3. Bathtub floors to keep the tent a few inches above the ground to prevent water from seeping in.
4. Factory-sealed seams for rain protection.
5. No-see-um mesh for keeping out tiny insects.
6. Double-track door zippers so that the user can unzip the fabric door and leave a screen in place to prevent insects getting in.
7. Doors: Single or Double? Double doors increase ventilation and minimize having to climb over someone else to enter or exit the tent. They also help decide how to pitch the tent to get better views and resistance to wind and rain. Single door is lighter but reduces the comfort or livability factor of a tent.
8. Pole Materials: Fiberglass poles are found mostly on cheaper, light-duty tents. They are heavier, less durable and prone to splintering. Aluminum poles are preferred, as found in most good quality tents, are stronger and lighter than fiberglass.
9. Tent Materials: Use of rugged higher-denier (High-D) fabric. If you need a tent that’s tough enough to handle the most extreme conditions, canvas (such as Hydra-Shield canvas used by Kodiak Canvas) will be the best and most durable of any tent material.
10. Tent floor materials: Seam-taped and high-denier fabrics minimize the chances of leakage.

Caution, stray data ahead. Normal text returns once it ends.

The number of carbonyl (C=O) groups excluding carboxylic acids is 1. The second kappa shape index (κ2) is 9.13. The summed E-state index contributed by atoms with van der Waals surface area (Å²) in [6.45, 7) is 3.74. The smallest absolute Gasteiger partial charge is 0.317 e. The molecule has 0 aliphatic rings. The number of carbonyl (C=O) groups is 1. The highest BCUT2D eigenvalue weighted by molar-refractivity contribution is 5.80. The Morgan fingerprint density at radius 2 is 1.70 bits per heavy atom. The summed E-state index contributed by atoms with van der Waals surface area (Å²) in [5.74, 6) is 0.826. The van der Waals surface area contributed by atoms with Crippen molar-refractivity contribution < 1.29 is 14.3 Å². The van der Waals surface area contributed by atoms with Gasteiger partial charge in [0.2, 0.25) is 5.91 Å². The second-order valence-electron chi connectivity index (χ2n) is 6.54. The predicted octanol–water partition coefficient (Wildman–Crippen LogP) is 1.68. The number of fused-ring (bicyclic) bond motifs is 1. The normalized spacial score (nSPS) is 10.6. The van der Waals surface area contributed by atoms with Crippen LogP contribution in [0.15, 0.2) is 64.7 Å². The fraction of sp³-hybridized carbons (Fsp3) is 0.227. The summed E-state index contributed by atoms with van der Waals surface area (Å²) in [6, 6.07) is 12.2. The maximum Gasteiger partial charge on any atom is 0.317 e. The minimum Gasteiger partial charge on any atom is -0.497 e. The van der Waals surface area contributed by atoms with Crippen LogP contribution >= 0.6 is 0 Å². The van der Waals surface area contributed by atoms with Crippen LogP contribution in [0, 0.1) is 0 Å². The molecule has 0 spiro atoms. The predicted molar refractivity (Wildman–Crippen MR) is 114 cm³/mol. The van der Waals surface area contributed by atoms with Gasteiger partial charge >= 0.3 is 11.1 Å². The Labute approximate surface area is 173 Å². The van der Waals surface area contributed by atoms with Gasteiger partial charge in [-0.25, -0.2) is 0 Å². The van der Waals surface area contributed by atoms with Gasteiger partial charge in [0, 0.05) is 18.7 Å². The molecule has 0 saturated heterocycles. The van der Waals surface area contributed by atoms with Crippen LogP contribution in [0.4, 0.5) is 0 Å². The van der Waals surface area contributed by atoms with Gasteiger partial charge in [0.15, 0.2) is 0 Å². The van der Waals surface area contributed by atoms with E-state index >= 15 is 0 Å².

11. Footprint: Most tents have an optional shaped-to-fit footprint which you can buy for protecting the tent floor from rocks & twigs. It’s always cheaper to have a footprint ‘cos it costs much less to replace than a tent.
12. Rainfly: A rainfly is a separate waterproof (usually nylon and coated with polyurethane or silicon) cover designed to fit over the tent body with a few inches of space remaining between it and the canopy to allow airflow, for use whenever rain or dew is expected.
Two common rainfly types
- Roof only rainfly offers lesser rain protection but allows more light and views.
- Fully covered rainfly offers maximum protection from wind and rain.
13. Good Ventilation: Larger mesh panels in the ceiling, doors and windows to enhance cross-ventilation and help manage condensation during hot, humid climates.
14. Guyout loops: High-quality tents usually include loops on the outside of the tent body for attaching guy lines. Guylines provide extra stability in wind and rain.